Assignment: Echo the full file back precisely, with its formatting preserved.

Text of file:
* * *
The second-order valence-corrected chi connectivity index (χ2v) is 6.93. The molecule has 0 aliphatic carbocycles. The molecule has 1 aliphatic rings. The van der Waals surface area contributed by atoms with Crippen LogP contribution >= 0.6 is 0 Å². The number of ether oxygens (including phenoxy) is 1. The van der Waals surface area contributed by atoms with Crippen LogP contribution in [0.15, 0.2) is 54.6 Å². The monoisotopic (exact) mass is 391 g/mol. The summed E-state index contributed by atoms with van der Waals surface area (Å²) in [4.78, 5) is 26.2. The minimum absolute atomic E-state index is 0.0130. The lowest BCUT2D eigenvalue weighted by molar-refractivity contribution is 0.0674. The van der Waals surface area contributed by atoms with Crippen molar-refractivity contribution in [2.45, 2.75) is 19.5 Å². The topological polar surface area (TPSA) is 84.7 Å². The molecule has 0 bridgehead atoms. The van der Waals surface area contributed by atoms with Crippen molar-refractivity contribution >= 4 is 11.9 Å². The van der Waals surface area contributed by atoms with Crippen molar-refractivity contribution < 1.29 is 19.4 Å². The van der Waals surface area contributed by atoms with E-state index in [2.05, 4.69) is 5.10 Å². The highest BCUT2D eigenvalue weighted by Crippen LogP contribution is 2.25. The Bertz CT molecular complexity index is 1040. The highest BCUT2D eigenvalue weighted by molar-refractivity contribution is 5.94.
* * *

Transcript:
The second-order valence-corrected chi connectivity index (χ2v) is 6.93. The molecule has 0 aliphatic carbocycles. The molecule has 1 aliphatic rings. The van der Waals surface area contributed by atoms with Crippen LogP contribution >= 0.6 is 0 Å². The number of ether oxygens (including phenoxy) is 1. The van der Waals surface area contributed by atoms with Crippen LogP contribution in [0.15, 0.2) is 54.6 Å². The monoisotopic (exact) mass is 391 g/mol. The summed E-state index contributed by atoms with van der Waals surface area (Å²) in [4.78, 5) is 26.2. The minimum absolute atomic E-state index is 0.0130. The lowest BCUT2D eigenvalue weighted by molar-refractivity contribution is 0.0674. The van der Waals surface area contributed by atoms with Crippen molar-refractivity contribution in [2.45, 2.75) is 19.5 Å². The topological polar surface area (TPSA) is 84.7 Å². The molecule has 0 bridgehead atoms. The van der Waals surface area contributed by atoms with Crippen molar-refractivity contribution >= 4 is 11.9 Å². The van der Waals surface area contributed by atoms with Crippen molar-refractivity contribution < 1.29 is 19.4 Å². The van der Waals surface area contributed by atoms with E-state index in [2.05, 4.69) is 5.10 Å². The highest BCUT2D eigenvalue weighted by Crippen LogP contribution is 2.25. The Bertz CT molecular complexity index is 1040. The highest BCUT2D eigenvalue weighted by molar-refractivity contribution is 5.94.